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Sunday, 30 November 2008

My Web Wanderings (weekly)

  • tags: pro-life

    • The husband of the teenage girl who has become Britain's youngest mother of Siamese twins said she and the babies were doing well.
    • The husband of the teenage girl who has become Britain's youngest mother of Siamese twins said she and the babies were doing well.

      Laura Williams, 18, gave birth to conjoined girls, named Faith and Hope, by Caesarean section.

    • The couple, from Shrewsbury, had defied advice from doctors to abort the girls early in the pregnancy, which they described as the 'hardest decision of our lives.'

      Only about 5 per cent of conjoined twins survive the first 24 hours. But the girls' chances are thought to be good as they are joined at the front from navel to breastbone and do not share a heart.

  • tags: Reading

    • The optimal time to learn to read is when a child is one to three years old,
      because this is the time when their brains naturally do the most closely-
      related task: learning to under-stand speech and to talk themselves.
    • Nearly all children naturally learn to understand speech, and to speak themselves, between the ages of one and three years (although the foundations do indeed start from early infancy). This is an enormously complex task, yet you don’t really teach a child to talk. Instead, children learn to talk essentially on their own, so long as they are raised in an environment rich with speech and with social interaction. And children generally learn to talk with obvious delight, seemingly without effort and, often, with amazing speed. They don’t learn to talk through regimented lessons, instead they learn by listening to and interacting with their family and friends, by singing songs, and by playing games. Nearly every child does this successfully, in every culture around the world, and children have learned to talk like this throughout recorded history and, surely, before recorded history, too.
    • I believe that the reason some children read easily and early is because reading early makes learning to read easier.
      I know this sounds strange at first. Most people consider learning to read a fairly difficult task. Look at how many six-year-olds struggle with it! And since it is difficult for many six-year- olds, they assume that learning to read must be much more difficult, if not downright impossible, for a four-year-old—to say nothing of a two-year-old! But this superficially compelling logic is not valid for all tasks.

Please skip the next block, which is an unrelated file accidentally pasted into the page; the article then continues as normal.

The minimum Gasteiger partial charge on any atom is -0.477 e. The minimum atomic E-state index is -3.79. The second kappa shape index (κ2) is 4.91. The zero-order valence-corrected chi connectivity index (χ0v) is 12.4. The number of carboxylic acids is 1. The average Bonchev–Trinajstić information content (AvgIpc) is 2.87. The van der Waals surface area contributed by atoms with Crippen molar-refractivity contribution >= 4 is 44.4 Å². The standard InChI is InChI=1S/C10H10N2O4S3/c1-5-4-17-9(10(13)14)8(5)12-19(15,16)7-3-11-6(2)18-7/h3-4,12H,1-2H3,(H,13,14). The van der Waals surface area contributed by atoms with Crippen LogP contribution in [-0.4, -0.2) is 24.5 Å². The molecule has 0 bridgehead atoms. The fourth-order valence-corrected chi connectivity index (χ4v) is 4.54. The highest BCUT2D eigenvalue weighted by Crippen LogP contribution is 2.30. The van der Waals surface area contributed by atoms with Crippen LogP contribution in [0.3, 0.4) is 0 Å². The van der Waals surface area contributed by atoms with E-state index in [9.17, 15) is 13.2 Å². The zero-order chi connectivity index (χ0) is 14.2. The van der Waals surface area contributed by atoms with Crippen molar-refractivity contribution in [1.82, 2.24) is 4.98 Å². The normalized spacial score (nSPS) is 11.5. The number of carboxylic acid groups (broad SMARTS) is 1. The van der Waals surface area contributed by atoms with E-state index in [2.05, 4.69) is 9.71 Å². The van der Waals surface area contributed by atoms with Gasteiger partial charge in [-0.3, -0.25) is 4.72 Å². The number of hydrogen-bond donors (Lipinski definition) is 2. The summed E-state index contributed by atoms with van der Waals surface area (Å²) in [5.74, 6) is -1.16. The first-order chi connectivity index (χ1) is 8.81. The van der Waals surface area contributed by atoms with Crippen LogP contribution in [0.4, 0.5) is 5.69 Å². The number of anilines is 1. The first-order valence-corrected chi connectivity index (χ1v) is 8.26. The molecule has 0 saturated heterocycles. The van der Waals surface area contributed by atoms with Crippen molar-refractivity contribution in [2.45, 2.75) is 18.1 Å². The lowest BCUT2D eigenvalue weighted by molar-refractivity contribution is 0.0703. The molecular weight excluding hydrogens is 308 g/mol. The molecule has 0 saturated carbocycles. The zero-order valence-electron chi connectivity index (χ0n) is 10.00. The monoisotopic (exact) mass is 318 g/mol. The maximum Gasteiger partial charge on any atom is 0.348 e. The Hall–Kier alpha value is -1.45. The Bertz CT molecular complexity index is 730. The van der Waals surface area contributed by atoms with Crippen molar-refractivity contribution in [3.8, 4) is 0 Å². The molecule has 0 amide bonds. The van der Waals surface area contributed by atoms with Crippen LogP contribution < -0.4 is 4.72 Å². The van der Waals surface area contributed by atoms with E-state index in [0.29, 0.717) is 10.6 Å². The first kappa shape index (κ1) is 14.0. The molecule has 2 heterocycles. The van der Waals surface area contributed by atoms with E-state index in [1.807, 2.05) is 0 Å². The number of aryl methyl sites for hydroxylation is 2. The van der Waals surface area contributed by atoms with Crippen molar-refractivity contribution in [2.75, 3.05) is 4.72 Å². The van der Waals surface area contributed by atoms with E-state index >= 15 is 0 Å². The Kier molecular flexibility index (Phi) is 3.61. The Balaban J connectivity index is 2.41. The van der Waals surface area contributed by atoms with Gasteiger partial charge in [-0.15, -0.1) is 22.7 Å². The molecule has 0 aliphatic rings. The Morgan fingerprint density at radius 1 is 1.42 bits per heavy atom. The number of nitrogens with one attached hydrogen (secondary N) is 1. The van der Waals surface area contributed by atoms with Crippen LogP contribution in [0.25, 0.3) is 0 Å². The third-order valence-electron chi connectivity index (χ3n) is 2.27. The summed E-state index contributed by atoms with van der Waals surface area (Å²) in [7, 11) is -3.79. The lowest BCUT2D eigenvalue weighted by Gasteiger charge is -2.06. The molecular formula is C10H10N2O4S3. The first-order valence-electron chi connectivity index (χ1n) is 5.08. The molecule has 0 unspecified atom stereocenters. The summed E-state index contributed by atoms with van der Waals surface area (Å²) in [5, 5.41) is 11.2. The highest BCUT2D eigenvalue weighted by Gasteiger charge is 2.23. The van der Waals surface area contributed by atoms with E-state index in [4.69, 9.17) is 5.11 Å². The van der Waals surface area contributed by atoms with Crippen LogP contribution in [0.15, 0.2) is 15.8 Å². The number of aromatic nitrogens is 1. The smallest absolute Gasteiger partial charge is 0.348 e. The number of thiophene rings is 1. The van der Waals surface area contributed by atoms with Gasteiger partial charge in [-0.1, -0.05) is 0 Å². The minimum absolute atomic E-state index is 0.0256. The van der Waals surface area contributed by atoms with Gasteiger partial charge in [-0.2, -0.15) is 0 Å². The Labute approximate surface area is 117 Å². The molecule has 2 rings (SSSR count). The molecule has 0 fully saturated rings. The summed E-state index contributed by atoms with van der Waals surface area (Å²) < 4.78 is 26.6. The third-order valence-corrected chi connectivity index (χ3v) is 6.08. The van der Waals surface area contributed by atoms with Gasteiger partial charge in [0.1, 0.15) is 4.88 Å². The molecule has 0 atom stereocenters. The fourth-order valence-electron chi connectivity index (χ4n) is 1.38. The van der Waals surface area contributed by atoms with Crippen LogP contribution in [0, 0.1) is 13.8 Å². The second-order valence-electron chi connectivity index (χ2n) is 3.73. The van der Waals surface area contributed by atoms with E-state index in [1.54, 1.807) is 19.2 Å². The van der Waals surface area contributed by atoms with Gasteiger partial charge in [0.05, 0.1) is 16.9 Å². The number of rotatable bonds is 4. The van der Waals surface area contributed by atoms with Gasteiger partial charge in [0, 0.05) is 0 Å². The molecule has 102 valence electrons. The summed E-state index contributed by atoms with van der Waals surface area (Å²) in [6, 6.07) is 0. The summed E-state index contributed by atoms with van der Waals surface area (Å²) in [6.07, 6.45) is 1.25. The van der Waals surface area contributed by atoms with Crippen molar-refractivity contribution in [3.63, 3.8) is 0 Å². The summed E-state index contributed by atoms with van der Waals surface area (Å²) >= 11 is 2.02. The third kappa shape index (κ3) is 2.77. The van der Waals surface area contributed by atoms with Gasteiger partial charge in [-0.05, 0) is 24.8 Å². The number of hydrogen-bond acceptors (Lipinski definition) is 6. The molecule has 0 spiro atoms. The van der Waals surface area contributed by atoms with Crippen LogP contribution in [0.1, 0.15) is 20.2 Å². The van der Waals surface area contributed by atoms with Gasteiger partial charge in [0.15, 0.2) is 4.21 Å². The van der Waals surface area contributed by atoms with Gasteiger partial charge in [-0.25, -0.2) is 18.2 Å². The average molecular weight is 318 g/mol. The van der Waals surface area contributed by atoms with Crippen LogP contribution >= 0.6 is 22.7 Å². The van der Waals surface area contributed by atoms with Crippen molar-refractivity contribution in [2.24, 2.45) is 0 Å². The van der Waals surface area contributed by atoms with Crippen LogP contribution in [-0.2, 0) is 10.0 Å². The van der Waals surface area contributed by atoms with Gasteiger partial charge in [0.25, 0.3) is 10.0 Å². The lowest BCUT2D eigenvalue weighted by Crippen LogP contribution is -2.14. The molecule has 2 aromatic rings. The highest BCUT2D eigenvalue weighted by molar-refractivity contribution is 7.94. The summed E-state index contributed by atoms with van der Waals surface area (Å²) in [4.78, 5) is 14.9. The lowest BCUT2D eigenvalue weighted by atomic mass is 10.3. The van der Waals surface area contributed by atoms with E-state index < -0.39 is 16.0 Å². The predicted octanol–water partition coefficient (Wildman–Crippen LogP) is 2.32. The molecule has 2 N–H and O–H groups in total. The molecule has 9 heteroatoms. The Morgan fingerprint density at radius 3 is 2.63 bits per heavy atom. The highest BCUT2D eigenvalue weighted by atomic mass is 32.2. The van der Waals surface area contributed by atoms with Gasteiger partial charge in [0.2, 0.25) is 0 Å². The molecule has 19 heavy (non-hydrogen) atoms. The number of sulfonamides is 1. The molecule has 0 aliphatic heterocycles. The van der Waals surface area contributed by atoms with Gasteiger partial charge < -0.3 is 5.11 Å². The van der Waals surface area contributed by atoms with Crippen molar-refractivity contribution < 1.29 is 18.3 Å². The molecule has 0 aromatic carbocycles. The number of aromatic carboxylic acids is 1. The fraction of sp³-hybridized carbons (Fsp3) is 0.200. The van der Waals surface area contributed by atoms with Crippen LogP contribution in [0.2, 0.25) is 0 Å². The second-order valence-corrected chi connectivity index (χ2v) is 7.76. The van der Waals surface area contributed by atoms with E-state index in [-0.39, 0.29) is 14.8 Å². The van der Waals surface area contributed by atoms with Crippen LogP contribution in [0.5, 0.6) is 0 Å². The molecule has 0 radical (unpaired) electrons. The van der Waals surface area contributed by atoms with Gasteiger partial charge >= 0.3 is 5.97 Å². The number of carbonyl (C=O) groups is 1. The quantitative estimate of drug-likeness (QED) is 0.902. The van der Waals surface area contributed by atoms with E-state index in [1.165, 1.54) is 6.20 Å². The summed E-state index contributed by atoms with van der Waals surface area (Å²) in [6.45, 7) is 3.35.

• For example, nearly everyone now knows that learning a foreign language is much easier when you learn it at an earlier age. In fact, in general, the earlier the better. It is better to learn a foreign language early for the simple reason that early childhood is when our brains naturally are most receptive to language acquisition. It is a window of opportunity that, if missed, makes learning harder. You can learn a second language later, of course, but it is much more difficult to attain the fluency and accent that young children pick up with no trouble at all. Because of this, schools in this country have finally started to move foreign language instruction from the last few years of high school to much earlier in the curriculum, preferably all the way to kindergarten and even to preschool. Many people resisted this because, although everyone knows that children learn their own first language spontaneously and with ease in early childhood, they assumed that learning a second language would be somehow too confusing. The reality is, while there are occasional moments of confusion— moments when a child speaks a bit of Franglais or Spanglish—children generally deal with the additional complexity of a second language better when they are younger. Preschoolers, compared to older children and adults, are truly geniuses at learning languages.
    • The core insight of native reading is that this natural genius young children have for learning spoken languages can, if given the right environment, be easily extended to written language, too. If children learn in this more natural way, they not only read years earlier, they also gain an ease and familiarity with the written word that is achieved by older children, if at all, only after a much greater struggle. Native readers learn to read as a natural, effortless extension of learning to talk. And the best time to learn to read this way is the best time to learn to talk: before the age of three. Better yet, when children learn to read in this more natural way, not only do they learn easily, joyfully, and at an early age, but they then become truly native readers. They become deeply and effortlessly literate in a way that has lifelong benefits, just as native speakers of a language have an ease and fluency that can generally only be marveled at by those who learned too late.